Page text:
With so much focus on handwashing and covering coughs and sneezes to prevent the spread of viruses like the flu and COVID-19, we may be missing a source of potential illness right in our own kitchens; food safety. According to recent research, we are becoming less aware of how to safely handle and prepare food to avoid food poisoning and illness caused by undercooked, spoiled or contaminated food.
As reported in a February 2020 McMaster Optimal Aging Portal blog, older adults are generally aware of E. Coli and salmonella pathogens but not Listeria, a bacterium that is more likely to sicken older adults and people with weakened immune systems. Listeria is often linked to dairy products and produce; look for pasteurized milk products and do not eat raw or lightly cooked sprouts of any kind. Melons, deli meats, hot dogs and smoked fish have also been associated with Listeria outbreaks.
Keeping the kitchen work area clean and washing hands before cooking can help reduce the growth and spread of bacteria. Perishable food should not be left out for more than 2 hours at room temperature and the refrigerator temperature should be set to no more than 4 degrees Celsius; the freezer to -18 Celsius.
Although many recipes call for washing poultry before cooking, the practice can actually increase the risk of spreading bacteria onto work surfaces, clothing and hands which can cause food poisoning. Washing poultry doesn’t remove bacteria; the best was to kill pathogens on chicken or turkey is to cook it thoroughly; the internal temperature at the thickest part of the meat should reach 165 degrees, according to the Centers for Disease Control and Prevention.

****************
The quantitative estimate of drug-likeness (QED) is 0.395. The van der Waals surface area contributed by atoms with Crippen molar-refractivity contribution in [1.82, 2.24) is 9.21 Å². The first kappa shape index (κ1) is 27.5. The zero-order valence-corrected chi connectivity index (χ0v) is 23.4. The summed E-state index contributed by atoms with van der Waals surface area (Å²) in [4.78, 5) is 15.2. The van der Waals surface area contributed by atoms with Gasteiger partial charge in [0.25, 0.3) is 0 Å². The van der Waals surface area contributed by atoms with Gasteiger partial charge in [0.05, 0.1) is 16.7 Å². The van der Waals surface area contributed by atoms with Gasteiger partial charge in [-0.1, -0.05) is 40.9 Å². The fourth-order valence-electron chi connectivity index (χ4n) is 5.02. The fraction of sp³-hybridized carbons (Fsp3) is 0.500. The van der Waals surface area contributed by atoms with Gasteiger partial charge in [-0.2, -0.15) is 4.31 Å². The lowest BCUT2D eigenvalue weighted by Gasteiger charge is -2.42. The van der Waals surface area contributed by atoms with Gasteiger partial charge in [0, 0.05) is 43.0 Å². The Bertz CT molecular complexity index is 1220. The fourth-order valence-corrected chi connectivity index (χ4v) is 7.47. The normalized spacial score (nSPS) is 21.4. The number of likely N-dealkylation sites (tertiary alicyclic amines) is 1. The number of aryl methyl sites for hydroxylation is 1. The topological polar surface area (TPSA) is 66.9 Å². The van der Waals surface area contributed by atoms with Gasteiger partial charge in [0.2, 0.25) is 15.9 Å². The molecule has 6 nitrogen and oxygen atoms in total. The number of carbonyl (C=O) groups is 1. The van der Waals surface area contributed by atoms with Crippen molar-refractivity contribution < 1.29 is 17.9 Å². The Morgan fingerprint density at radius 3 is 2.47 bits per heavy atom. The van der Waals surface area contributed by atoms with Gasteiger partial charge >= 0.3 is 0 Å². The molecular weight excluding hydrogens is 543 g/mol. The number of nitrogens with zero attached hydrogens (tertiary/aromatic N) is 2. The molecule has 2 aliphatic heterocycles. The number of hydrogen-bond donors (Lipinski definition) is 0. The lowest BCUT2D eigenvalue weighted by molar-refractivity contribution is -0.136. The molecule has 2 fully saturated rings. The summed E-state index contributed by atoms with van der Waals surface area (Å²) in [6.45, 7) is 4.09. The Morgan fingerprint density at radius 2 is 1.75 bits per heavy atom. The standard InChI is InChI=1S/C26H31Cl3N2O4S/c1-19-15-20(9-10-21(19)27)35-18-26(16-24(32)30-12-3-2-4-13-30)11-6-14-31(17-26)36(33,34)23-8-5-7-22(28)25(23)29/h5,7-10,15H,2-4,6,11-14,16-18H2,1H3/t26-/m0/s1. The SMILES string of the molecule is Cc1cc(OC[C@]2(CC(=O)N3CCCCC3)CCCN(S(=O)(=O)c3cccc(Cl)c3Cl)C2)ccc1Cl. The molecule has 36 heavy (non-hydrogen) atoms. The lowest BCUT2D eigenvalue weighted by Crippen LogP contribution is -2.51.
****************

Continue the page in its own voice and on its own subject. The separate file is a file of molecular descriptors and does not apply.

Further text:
Raw or runny eggs and fresh (not tinned) paté can also pose a food-poisoning risk for older adults. The immune system isn’t as strong in older age and seniors may become dehydrated more easily and take longer to recover. Seek medical attention right away if you have symptoms of food poisoning.
Defrosting meat can also pose a health risk; try to plan ahead and thaw food in the refrigerator. Even when the middle of a package may still be frozen, if the outer layer reaches between 40 and 140 degrees Fahrenheit, bacteria present at the time of freezing can multiply quickly. If time is an issue, food can be thawed in sealed plastic in cold water and cooked immediately after thawing. Water should be changed every 30 minutes. Food can also be thawed in the microwave and then cooked immediately or cooked from frozen (thank you Instant Pot).
Learn more about Food Safety by following this link to the United States Department of Agriculture. And don’t forget to check foods for their expiry dates!